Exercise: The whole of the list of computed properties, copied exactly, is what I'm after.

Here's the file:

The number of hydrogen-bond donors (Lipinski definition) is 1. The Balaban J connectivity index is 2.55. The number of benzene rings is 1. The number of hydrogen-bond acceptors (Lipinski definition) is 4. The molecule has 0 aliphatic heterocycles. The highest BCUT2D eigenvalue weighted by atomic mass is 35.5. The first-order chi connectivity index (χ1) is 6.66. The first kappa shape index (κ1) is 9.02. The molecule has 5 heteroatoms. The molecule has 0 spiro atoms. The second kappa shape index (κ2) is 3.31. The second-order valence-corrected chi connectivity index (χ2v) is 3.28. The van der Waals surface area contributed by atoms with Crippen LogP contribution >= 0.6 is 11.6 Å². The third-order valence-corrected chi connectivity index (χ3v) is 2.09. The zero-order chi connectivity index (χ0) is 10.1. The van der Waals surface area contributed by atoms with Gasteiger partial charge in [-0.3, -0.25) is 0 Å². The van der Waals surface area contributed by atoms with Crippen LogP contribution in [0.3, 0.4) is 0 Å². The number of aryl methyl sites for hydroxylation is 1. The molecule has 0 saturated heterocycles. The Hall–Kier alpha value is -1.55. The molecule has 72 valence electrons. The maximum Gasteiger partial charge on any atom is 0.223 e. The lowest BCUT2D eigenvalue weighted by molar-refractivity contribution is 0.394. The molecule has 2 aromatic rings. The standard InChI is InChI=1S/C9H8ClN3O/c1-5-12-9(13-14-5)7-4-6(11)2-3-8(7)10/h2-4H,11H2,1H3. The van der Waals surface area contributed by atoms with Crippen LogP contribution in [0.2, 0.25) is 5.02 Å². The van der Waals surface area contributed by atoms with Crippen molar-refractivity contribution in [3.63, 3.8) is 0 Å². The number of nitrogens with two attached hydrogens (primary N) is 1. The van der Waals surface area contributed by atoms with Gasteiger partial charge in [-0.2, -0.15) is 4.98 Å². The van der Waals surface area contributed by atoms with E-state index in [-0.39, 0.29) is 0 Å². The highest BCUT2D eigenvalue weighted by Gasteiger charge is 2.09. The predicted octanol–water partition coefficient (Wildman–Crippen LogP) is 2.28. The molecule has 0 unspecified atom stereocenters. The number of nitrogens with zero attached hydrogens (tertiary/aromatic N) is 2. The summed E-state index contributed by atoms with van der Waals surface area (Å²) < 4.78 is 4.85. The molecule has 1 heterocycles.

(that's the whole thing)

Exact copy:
The number of hydrogen-bond donors (Lipinski definition) is 1. The Balaban J connectivity index is 2.55. The number of benzene rings is 1. The number of hydrogen-bond acceptors (Lipinski definition) is 4. The molecule has 0 aliphatic heterocycles. The highest BCUT2D eigenvalue weighted by atomic mass is 35.5. The first-order chi connectivity index (χ1) is 6.66. The first kappa shape index (κ1) is 9.02. The molecule has 5 heteroatoms. The molecule has 0 spiro atoms. The second kappa shape index (κ2) is 3.31. The second-order valence-corrected chi connectivity index (χ2v) is 3.28. The van der Waals surface area contributed by atoms with Crippen LogP contribution >= 0.6 is 11.6 Å². The third-order valence-corrected chi connectivity index (χ3v) is 2.09. The zero-order chi connectivity index (χ0) is 10.1. The van der Waals surface area contributed by atoms with Gasteiger partial charge in [-0.3, -0.25) is 0 Å². The van der Waals surface area contributed by atoms with Crippen LogP contribution in [0.3, 0.4) is 0 Å². The number of aryl methyl sites for hydroxylation is 1. The molecule has 0 saturated heterocycles. The Hall–Kier alpha value is -1.55. The molecule has 72 valence electrons. The maximum Gasteiger partial charge on any atom is 0.223 e. The lowest BCUT2D eigenvalue weighted by molar-refractivity contribution is 0.394. The molecule has 2 aromatic rings. The standard InChI is InChI=1S/C9H8ClN3O/c1-5-12-9(13-14-5)7-4-6(11)2-3-8(7)10/h2-4H,11H2,1H3. The van der Waals surface area contributed by atoms with Crippen LogP contribution in [0.2, 0.25) is 5.02 Å². The van der Waals surface area contributed by atoms with Crippen molar-refractivity contribution in [3.63, 3.8) is 0 Å². The number of nitrogens with two attached hydrogens (primary N) is 1. The van der Waals surface area contributed by atoms with Gasteiger partial charge in [-0.2, -0.15) is 4.98 Å². The van der Waals surface area contributed by atoms with E-state index in [-0.39, 0.29) is 0 Å². The highest BCUT2D eigenvalue weighted by Gasteiger charge is 2.09. The predicted octanol–water partition coefficient (Wildman–Crippen LogP) is 2.28. The molecule has 0 unspecified atom stereocenters. The number of nitrogens with zero attached hydrogens (tertiary/aromatic N) is 2. The summed E-state index contributed by atoms with van der Waals surface area (Å²) < 4.78 is 4.85. The molecule has 1 heterocycles.